Of course it wasn’t. It was an attempt to get a fairly simple idea into Twitter’s 140-character limit that failed because of a word that had a double meaning.

Meanwhile, Labour MP Sarah Champion accused Conservative MPs of making sexist gestures at female members of the Opposition, while they are speaking in the House of Commons. If this is correct (and it’s hard to tell, because televised debates concentrate mainly on whoever is speaking), then the intention cannot be as open to interpretation as Mr Dromey and his “Pikey”. Interestingly, I had to use an MSN news report as reference because the BBC News item seems to have disappeared – which tends to support my point.

Constituencies up and down the country have been going through the motions of choosing the candidates who will fight the 2015 election – and what a well-managed process it is! I wonder how many of these candidates were the preferred choice of their Party heirarchy, who then contrived to convince their members that the choice was democratic? But we were all shocked at the suggestion of corruption in Falkirk, weren’t we?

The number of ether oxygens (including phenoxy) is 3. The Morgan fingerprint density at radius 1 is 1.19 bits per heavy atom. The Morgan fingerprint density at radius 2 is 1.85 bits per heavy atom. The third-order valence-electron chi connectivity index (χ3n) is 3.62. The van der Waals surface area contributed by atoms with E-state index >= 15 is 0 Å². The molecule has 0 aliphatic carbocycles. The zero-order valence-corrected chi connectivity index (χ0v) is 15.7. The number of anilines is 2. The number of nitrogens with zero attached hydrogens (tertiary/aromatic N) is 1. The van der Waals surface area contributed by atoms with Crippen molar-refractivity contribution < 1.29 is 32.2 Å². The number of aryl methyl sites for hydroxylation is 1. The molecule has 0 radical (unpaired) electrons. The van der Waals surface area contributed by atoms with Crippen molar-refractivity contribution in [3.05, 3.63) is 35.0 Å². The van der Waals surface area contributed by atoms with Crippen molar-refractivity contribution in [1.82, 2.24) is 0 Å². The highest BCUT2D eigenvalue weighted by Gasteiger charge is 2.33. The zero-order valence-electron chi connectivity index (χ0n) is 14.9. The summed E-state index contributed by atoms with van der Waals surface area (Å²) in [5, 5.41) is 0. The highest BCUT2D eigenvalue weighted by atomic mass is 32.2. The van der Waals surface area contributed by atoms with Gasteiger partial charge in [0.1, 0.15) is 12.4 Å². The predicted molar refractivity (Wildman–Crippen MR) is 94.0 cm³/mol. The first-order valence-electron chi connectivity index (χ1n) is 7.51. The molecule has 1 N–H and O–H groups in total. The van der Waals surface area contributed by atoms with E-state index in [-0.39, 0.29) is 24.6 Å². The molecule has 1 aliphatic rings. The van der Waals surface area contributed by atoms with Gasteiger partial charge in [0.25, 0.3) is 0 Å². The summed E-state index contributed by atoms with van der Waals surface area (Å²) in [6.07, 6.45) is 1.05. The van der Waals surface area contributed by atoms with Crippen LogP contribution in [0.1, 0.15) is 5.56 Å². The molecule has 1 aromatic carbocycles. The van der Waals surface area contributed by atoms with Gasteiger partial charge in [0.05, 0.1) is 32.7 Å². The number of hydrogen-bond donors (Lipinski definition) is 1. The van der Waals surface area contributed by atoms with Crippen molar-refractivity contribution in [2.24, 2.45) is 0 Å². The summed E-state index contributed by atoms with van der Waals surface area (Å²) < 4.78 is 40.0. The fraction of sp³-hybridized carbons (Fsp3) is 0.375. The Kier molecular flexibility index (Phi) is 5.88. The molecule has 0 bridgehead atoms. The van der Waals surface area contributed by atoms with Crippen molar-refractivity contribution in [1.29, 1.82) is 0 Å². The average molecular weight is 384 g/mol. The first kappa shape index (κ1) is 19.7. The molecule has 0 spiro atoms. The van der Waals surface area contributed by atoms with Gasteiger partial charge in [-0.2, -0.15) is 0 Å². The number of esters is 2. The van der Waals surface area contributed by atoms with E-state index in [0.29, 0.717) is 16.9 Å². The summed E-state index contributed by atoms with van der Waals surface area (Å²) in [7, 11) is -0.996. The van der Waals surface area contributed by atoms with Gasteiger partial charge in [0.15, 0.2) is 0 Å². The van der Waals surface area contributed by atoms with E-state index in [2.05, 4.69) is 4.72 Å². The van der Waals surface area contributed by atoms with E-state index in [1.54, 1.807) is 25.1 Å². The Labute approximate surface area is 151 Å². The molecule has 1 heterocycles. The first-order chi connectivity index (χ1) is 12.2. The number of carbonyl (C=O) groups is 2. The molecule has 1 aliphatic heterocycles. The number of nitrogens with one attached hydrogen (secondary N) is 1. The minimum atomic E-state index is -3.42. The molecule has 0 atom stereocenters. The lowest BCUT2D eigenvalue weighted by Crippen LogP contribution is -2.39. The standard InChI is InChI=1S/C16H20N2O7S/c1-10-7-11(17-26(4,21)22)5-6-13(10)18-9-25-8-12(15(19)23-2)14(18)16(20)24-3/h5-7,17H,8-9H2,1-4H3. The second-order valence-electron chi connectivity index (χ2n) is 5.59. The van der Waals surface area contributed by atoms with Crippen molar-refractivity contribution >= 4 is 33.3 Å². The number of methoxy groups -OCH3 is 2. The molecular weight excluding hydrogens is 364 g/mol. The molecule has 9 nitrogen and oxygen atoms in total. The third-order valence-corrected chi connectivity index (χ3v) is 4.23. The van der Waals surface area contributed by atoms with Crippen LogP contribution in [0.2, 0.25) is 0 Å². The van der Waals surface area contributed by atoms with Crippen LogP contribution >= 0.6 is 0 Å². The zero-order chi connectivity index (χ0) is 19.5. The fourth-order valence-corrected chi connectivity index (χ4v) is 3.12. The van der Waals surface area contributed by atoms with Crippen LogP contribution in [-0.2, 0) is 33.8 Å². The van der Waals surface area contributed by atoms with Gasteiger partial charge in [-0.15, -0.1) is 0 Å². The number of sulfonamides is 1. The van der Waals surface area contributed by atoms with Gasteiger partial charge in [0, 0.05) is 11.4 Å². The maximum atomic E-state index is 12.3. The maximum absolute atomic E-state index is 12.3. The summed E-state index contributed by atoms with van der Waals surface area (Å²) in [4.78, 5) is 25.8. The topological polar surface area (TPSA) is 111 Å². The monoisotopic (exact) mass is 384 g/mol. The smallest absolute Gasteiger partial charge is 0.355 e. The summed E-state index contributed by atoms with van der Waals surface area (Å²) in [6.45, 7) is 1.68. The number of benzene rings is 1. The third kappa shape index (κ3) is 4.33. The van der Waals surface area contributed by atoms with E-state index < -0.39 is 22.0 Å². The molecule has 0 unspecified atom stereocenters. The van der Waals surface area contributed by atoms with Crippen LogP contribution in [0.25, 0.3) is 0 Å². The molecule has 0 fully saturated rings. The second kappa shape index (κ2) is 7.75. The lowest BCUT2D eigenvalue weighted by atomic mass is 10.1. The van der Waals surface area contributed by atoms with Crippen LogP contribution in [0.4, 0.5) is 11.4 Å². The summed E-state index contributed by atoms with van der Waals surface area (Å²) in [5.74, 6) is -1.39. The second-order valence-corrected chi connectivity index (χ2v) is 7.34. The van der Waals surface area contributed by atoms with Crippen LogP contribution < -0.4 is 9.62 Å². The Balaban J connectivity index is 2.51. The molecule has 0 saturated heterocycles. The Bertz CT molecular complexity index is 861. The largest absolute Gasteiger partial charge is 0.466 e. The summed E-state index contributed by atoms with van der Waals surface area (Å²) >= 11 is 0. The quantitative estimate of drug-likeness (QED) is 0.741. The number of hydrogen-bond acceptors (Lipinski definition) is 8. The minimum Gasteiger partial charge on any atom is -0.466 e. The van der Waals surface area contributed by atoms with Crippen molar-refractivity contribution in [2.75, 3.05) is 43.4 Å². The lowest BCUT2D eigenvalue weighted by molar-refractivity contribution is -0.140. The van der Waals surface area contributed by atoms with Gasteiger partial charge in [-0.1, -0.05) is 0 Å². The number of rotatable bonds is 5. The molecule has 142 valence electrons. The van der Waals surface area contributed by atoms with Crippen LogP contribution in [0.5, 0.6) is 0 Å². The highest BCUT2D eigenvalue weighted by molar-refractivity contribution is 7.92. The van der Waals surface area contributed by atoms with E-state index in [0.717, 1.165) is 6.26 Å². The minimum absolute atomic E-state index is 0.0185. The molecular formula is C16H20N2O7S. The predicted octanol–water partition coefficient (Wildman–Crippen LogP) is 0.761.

How many new candidates will be besuited youngsters, with scant work experience other than as gophers for sitting Parliamentarians, councillors or devolved Parliamentarians/Assembly members, brandishing their degrees in Politics, Philosophy and Economics as though they were magic talismans that would guarantee their entry to the highest offices in the land?

How many of these candidates will be brave enough to have a voice of their own, and how many will simply spout homogeneous party lines, carefully-worded so that they can apply to any constituency?

And if they win their seat, how many of them will stand up for the rights and livelihoods of their constituents, rather than obediently voting through every corrupt bid to drain us of power and money?

Not many, I’ll warrant.

Look at your own representatives – and the candidates who hope to replace them. What do you see?